NAGOYA/OSAKA – The sentiment among businesses, citizens and even governors was mixed in the six prefectures that are set to have their COVID-19 state of emergency lifted at the end of the month.
While some welcomed the move in the hopes it would help revive their economies, others expressed concerns that lifting the declaration too soon in Aichi, Gifu, Osaka, Kyoto, Hyogo and Fukuoka could lead to a resurgence of infections in those areas.
The six prefectures plan to ask eating and drinking establishments to close by 9 p.m., one hour later than under the emergency. Businesses will be paid a daily sum of ¥40,000 for their cooperation.
Osaka Gov. Hirofumi Yoshimura stressed that the prefecture will gradually loosen the request and other coronavirus restrictions for its capital, depending on the infection situation, adding that it is crucial to balance social and economic activities with measures to reduce infections.
Aichi Gov. Hideaki Omura, who on Monday asked the central government to lift the declaration, said that restaurants and other establishments will be asked to close by 9 p.m. until March 14.
Omura again called on citizens not to go out for nonessential purposes or travel across prefectural borders.
Sources close to the matter said Omura had sought to request that the central government lift the declaration even earlier, around Feb. 13, but abandoned the plan after he was unable to win support from medical advisers.
However, Gifu Gov. Hajime Furuta has taken a more cautious stance. With a hospital in the prefecture currently in the midst of a large cluster outbreak, he said, "We need to remain on guard. A (large) cluster infection can occur at any hospital."
A woman in her 40s working in a clinic in the city of Gifu also expressed concern, saying, "I hope there won't be another spike in cases."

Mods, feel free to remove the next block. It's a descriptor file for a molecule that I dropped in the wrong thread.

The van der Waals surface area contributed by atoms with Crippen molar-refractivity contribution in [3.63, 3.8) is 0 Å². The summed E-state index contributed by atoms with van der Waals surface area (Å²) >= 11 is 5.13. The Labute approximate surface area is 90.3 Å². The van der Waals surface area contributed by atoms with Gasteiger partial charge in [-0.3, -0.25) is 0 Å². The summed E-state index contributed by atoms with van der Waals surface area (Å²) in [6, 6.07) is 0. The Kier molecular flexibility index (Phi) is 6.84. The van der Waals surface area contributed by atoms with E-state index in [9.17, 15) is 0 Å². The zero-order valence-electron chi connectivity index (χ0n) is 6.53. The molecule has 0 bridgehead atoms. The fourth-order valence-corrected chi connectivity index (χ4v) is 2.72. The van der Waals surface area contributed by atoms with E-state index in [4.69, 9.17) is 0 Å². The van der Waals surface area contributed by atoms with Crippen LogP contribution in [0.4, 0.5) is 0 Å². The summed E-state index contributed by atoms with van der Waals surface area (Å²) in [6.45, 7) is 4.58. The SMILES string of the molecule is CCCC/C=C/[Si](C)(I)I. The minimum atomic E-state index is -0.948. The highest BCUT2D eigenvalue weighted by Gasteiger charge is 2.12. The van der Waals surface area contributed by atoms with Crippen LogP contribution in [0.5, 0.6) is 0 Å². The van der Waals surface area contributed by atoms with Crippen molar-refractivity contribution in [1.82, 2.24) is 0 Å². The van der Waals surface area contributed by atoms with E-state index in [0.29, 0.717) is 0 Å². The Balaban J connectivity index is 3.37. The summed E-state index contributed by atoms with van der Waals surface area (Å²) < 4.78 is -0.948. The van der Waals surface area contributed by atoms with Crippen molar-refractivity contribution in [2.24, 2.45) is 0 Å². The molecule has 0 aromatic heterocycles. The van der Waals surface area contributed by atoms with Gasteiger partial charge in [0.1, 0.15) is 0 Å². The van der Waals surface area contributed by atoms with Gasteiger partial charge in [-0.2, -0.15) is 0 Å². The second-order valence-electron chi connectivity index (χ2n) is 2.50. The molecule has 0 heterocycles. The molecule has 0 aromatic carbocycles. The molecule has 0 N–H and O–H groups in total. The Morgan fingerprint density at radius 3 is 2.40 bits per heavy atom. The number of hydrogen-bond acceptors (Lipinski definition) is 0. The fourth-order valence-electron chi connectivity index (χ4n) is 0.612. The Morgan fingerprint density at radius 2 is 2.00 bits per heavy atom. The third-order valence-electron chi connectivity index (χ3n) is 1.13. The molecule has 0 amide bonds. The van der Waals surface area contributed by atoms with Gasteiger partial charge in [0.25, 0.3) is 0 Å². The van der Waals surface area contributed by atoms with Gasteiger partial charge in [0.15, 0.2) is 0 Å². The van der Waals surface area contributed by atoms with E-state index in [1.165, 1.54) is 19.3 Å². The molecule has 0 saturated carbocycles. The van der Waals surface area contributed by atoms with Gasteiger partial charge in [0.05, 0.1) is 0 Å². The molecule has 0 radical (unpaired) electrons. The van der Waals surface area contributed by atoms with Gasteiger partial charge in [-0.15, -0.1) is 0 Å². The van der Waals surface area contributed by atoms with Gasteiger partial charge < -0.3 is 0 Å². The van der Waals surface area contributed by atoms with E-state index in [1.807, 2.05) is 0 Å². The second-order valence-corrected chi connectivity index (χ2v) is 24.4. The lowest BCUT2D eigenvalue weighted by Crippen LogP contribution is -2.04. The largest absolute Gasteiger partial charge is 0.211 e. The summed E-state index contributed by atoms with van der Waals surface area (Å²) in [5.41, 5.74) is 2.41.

Although Furuta had previously indicated the state of emergency should be lifted in his prefecture at the same time as Aichi, he did not make any direct requests for the central government to do so.
Following the lifting of the emergency declaration, the Nagoya branch of department store chain Matsuzakaya and various restaurant chains plan to shift their closing times by an hour to 9 p.m.
Meanwhile, Meitetsu Department Store Co. said it plans to keep the shortened hours in place for the time being as it does not expect to see customers returning all at once.
A 17-year-old high school student who was dining out with a friend in downtown Nagoya on Friday said she went out because she felt the declaration would be lifted soon. "It has been rough staying in all this time, and everyone around me has also relaxed," she said.
In Osaka, a restaurant owner in his 40s in the city's Minami entertainment district welcomed the move, saying, "One hour is a big plus for restaurants."
But the 54-year-old owner of an izakaya pub in Minami's bustling Dotonbori area was less optimistic. "What difference will the one-hour extension make?" he said. He hopes for a further easing so that he can keep his place open until 10 p.m.
Keisuke Ishikawa, the 51-year-old vice president of the local shopping district association in Arashiyama, a popular Kyoto tourist spot, welcomed the lifting of the declaration but said it was questionable whether it would result in an increase in visitors to the area.
Others worried that the end of the emergency could undo efforts to curb infections.
Kazuhiro Nakamura, 49, manager at an accommodation facility near the Kyoto Imperial Palace, voiced concerns that an increase in the number of travelers following the removal of the state of emergency may trigger a fourth wave of the virus.
The six prefectures will be removed from the emergency on Monday, a week earlier than the scheduled end date of March 7, as infections have declined and the strain on hospitals has eased.
Attendance restrictions on large-scale events will also be eased after the removal of the state of emergency.
Universal Studios Japan in the city of Osaka said that it is thankful for the relaxed restrictions, which will allow more guests to enjoy the theme park.
Tokyo and neighboring Kanagawa, Chiba and Saitama have seen some improvement in their situations but will remain under the state of emergency for the time being.
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